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Do these sentences have the same meaning? Grammatically correct? Options
robjen
Posted: Thursday, May 17, 2018 3:02:35 AM
Rank: Advanced Member

Joined: 2/17/2015
Posts: 487
Neurons: 2,750
I have written two sentences below.

(1) Mr. Smith usually assigns more homework exercises than his pupils have time for.

(2) Mr. Smith usually assigns more homework exercises than his pupils have time to complete them.

(3) Mr. Smith usually assigns so many homework exercises that his pupils won't have time to complete them.

(3) Mr. Smith usually assigns lots of homework exercises that his pupil won't have time to complete them.


(A) Do my sentences have the same meaning?

(B) Are they grammatically correct?

Thank you for your help.
ChrisKC
Posted: Thursday, May 17, 2018 3:53:57 AM

Rank: Advanced Member

Joined: 7/27/2014
Posts: 242
Neurons: 70,825
Location: Chiang Mai, Chiang Mai, Thailand
Number 1 is grammatically correct

Number 2 I think should have "in" as the final word in the sentence

Number 3 Has the same basic meaning as 1 and 2

Number 4 "Lots of" doesn't necessarily imply the pupils couldn't manage the assignments in time. In 1, 2 and 3 "more", more" and "so many" strongly imply the pupils have little chance to complete them in time. Number 4, I think, should read:

Mr Smith usually assigns "lots of" homework exercises for his pupils. (We are not sure if "lots of" means in reality 'too much'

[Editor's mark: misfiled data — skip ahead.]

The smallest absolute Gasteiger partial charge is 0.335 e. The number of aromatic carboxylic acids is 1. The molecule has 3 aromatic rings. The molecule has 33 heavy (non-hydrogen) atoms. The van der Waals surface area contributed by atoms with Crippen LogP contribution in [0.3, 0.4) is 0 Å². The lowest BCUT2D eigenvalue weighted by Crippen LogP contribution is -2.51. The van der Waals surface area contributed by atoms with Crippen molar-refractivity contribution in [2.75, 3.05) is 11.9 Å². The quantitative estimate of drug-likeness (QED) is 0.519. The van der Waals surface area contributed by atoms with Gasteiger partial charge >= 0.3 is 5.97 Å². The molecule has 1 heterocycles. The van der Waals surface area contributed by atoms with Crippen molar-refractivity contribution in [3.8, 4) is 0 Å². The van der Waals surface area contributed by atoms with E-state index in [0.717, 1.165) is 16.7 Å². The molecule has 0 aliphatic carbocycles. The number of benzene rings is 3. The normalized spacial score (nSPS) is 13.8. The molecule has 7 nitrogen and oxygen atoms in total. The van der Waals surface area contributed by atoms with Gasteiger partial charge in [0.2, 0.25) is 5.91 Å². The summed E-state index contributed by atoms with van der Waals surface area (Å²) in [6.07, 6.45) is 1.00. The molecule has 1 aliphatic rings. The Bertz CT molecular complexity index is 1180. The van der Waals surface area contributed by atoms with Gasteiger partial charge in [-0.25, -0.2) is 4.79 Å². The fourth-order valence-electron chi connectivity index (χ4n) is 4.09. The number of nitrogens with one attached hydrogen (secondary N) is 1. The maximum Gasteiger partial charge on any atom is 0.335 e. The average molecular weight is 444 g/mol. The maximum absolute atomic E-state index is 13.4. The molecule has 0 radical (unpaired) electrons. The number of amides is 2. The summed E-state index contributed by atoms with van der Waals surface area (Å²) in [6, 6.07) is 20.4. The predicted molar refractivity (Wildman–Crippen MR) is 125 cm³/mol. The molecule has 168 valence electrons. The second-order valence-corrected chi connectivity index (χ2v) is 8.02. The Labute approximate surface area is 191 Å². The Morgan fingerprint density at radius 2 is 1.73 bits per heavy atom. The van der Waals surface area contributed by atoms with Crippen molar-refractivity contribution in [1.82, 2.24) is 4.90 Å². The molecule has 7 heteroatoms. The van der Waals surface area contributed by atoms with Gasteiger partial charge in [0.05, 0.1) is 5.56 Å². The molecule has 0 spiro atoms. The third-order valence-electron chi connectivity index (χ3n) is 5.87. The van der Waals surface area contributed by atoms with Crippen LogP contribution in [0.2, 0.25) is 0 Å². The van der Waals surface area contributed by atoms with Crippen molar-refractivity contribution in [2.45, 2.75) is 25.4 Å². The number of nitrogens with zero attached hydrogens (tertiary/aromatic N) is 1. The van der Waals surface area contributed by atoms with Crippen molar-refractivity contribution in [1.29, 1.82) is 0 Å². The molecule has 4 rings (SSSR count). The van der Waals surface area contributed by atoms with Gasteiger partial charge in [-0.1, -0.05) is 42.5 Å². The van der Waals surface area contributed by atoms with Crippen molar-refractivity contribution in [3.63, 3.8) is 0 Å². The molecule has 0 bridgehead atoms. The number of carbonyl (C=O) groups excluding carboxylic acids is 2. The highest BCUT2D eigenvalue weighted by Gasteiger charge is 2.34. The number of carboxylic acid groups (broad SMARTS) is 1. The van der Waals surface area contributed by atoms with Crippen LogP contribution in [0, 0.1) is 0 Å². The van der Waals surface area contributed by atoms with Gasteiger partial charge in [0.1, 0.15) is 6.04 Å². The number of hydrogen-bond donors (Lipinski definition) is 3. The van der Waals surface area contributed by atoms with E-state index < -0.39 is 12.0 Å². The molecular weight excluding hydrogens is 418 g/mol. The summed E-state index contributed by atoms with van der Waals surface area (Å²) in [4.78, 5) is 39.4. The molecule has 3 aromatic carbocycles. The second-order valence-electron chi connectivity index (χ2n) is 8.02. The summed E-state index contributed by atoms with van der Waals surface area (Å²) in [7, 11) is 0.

Drag0nspeaker
Posted: Thursday, May 17, 2018 3:58:35 AM

Rank: Advanced Member

Joined: 9/12/2011
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Location: Livingston, Scotland, United Kingdom
Hello robjen.
Your sentences all seem to mean the same thing.

Number one (1) is correct, possibly a little informal but definitely correct.

Number two would be correct without the final word "them".
Mr. Smith usually assigns more homework exercises than his pupils have time to complete.

The first number three is almost correct but "won't" should be "don't". "He assigns" is in the 'present tense' (general habitual past, present and future actions) and the result "they don't have time" also applies to past, present and future. "Won't" only applies to the future, so does not work.
Mr. Smith usually assigns so many homework exercises that his pupils don't have time to complete them.

The second number three would be correct without the final word "them", and with "won't" changed to "don't" (both errors from #2 and #3).
Mr. Smith usually assigns lots of homework exercises that his pupils don't have time to complete.
I agree with ChrisCK that 'lots of' doesn't sound like the best description. "More than . . .", "so much/many" fit better with "don't have time".
It's not incorrect, but the second part of the sentence doesn't quite logically follow from the first.

Wyrd bið ful aræd - bull!
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